2:18pm

Tue January 8, 2013
The Salt

College Students With Food Allergies Make Legal Gains

A recent settlement between a university and the Justice Department may encourage institutions to better accommodate students with food allergies.
iStockphoto.com

Many a college student lives off of microwavable meals – but some do it not by choice but because they're worried school food might make them sick.

They may have celiac disease, a digestive ailment caused by gluten, or life-threatening allergies to foods like peanuts — both are on the rise. But even as more people become aware of the issues, schools and institutions may lag behind.

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2:04pm

Tue January 8, 2013
The Two-Way

NRA Accepts Biden's Invitation To Meet

Vice President Biden.
Kevin Lamarque Reuters /Landov

"We are sending a rep to hear what they have to say," National Rifle Association spokesman Andrew Arulanandam says of the organization's decision to accept an invitation from the task force Vice President Biden is leading — the group that's studying gun laws and related issues in the wake of the mass shooting at Sandy Hook Elementary School in Newtown, Con

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1:49pm

Tue January 8, 2013
Shots - Health News

Binge Drinking Among Women Is Both Dangerous And Overlooked

Originally published on Wed January 9, 2013 10:59 am

A picture from the photo story "Keg Stand Queens," which explores the gender dynamics of undergraduate binge drinking.
Amanda Berg The Alexia Foundation for NPR

Binge drinking is something many people want to shrug off.

But officials at the Centers for Disease Control and Prevention say it's a public health problem that deserves more attention.

You might be tempted to think binge drinking is mainly an issue for men, but that's not the case. So the CDC is putting the spotlight on women's binge drinking, which it says is both dangerous and overlooked.

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1:09pm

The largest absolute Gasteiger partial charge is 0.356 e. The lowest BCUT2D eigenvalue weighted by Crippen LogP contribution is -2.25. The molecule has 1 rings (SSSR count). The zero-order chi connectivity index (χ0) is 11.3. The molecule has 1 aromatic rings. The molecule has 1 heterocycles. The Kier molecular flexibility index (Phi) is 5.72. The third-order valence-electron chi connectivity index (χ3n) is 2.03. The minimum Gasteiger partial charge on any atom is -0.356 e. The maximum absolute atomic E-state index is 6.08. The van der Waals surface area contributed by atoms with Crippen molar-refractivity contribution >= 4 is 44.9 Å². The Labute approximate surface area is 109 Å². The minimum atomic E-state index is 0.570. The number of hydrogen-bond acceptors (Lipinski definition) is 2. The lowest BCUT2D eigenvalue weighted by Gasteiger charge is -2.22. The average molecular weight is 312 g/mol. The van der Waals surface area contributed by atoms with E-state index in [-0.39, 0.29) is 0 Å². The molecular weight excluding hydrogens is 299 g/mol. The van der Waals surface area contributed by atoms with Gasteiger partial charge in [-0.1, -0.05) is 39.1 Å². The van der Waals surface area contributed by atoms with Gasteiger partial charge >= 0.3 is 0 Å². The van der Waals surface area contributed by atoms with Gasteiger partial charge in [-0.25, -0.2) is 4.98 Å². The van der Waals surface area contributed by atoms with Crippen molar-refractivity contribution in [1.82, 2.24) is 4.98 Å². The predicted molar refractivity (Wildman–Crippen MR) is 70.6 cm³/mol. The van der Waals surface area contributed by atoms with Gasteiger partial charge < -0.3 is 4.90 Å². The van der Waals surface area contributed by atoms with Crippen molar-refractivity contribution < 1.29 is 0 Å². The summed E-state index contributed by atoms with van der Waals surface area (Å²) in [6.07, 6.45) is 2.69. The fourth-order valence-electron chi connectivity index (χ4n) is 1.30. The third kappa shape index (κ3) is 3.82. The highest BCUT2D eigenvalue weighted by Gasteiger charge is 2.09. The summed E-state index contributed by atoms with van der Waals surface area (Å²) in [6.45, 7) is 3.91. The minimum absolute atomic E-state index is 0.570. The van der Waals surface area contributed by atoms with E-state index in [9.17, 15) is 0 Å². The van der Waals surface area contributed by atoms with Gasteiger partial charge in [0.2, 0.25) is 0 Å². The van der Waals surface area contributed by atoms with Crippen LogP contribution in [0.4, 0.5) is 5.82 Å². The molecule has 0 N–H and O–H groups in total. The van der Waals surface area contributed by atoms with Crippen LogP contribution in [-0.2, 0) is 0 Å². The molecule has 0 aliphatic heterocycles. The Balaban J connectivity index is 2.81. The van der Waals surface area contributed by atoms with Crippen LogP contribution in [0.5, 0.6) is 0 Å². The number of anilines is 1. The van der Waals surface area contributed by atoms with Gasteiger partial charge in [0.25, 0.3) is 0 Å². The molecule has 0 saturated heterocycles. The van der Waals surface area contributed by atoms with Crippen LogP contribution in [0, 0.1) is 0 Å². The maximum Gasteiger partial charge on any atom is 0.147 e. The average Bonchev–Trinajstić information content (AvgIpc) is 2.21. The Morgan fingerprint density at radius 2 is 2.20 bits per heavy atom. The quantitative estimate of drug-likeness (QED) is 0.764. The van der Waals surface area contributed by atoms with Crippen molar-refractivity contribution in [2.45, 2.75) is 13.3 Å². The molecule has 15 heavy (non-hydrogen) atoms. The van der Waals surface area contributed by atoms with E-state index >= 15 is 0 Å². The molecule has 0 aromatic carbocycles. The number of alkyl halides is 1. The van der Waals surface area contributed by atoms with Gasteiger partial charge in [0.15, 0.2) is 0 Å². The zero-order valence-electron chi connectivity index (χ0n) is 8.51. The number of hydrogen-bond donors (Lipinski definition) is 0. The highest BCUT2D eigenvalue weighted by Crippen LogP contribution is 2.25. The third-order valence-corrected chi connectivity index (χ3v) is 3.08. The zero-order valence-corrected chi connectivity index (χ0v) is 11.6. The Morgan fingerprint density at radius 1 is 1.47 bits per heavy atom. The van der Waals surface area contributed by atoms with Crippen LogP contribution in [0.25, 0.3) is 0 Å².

Tue January 8, 2013
The Two-Way

911 Calls Played And Traps In Holmes' Apartment Described In Colo. Court

A courtroom sketch of James Holmes as he was brought into a courtroom in Centennial, Colo., this week.
Bill Robles Reuters /Landov

On Day 2 of the preliminary hearing for James Holmes, who is charged with the murders of 12 people and wounding of dozens at a movie theater in Aurora, Colo., last summer:

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12:57pm

Tue January 8, 2013
Top Stories

Tennessee's 108th General Assembly Gets Underway

MURFREESBORO, Tenn. (WMOT)  --  The 108th Tennessee General Assembly gets underway Tuesday afternoon at the capitol building.

Following the November elections, Republican legislators go into the session with a super-majority. The GOP holds that advantage for the first time since Civil War Reconstruction.

A number of controversial issues are likely to arise during the session, including more gun related measures. Last session’s controversial “guns-in-trunks” law will likely be offered again.

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12:46pm

Tue January 8, 2013
Top Stories

Mid-State Schools Struggle with Safety Concerns Post Sandy Hook

MURFREESBORO, Tenn. (WMOT)  --  School systems throughout Middle Tennessee are wrestling with how to better protect their children in the wake of the murder of 26 students and teachers at Sandy Hook Elementary in Connecticut.